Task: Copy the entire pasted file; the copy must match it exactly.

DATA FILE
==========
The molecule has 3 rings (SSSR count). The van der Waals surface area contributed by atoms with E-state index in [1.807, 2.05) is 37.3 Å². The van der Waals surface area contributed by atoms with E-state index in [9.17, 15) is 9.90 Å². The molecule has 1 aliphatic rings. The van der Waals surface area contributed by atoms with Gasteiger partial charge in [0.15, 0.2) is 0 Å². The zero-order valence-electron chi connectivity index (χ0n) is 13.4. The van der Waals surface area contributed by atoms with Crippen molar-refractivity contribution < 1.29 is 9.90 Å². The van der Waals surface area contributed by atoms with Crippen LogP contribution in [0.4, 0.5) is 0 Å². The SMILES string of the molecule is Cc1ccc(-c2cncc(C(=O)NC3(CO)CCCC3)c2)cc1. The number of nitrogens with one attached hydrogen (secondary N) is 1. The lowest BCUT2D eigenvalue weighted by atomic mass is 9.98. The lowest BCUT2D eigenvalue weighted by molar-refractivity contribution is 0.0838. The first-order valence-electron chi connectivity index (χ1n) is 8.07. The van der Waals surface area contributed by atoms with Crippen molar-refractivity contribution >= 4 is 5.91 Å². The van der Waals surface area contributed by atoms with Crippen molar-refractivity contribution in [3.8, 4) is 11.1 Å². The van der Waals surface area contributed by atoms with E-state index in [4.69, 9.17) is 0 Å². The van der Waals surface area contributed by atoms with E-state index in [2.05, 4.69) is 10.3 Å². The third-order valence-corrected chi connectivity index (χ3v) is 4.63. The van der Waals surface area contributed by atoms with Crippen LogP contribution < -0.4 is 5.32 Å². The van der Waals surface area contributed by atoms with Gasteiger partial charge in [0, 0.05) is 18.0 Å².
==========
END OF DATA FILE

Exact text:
The molecule has 3 rings (SSSR count). The van der Waals surface area contributed by atoms with E-state index in [1.807, 2.05) is 37.3 Å². The van der Waals surface area contributed by atoms with E-state index in [9.17, 15) is 9.90 Å². The molecule has 1 aliphatic rings. The van der Waals surface area contributed by atoms with Gasteiger partial charge in [0.15, 0.2) is 0 Å². The zero-order valence-electron chi connectivity index (χ0n) is 13.4. The van der Waals surface area contributed by atoms with Crippen molar-refractivity contribution < 1.29 is 9.90 Å². The van der Waals surface area contributed by atoms with Crippen LogP contribution in [0.4, 0.5) is 0 Å². The SMILES string of the molecule is Cc1ccc(-c2cncc(C(=O)NC3(CO)CCCC3)c2)cc1. The number of nitrogens with one attached hydrogen (secondary N) is 1. The lowest BCUT2D eigenvalue weighted by atomic mass is 9.98. The lowest BCUT2D eigenvalue weighted by molar-refractivity contribution is 0.0838. The first-order valence-electron chi connectivity index (χ1n) is 8.07. The van der Waals surface area contributed by atoms with Crippen molar-refractivity contribution >= 4 is 5.91 Å². The van der Waals surface area contributed by atoms with Crippen molar-refractivity contribution in [3.8, 4) is 11.1 Å². The van der Waals surface area contributed by atoms with E-state index in [4.69, 9.17) is 0 Å². The van der Waals surface area contributed by atoms with E-state index in [2.05, 4.69) is 10.3 Å². The third-order valence-corrected chi connectivity index (χ3v) is 4.63. The van der Waals surface area contributed by atoms with Crippen LogP contribution < -0.4 is 5.32 Å². The van der Waals surface area contributed by atoms with Gasteiger partial charge in [0, 0.05) is 18.0 Å².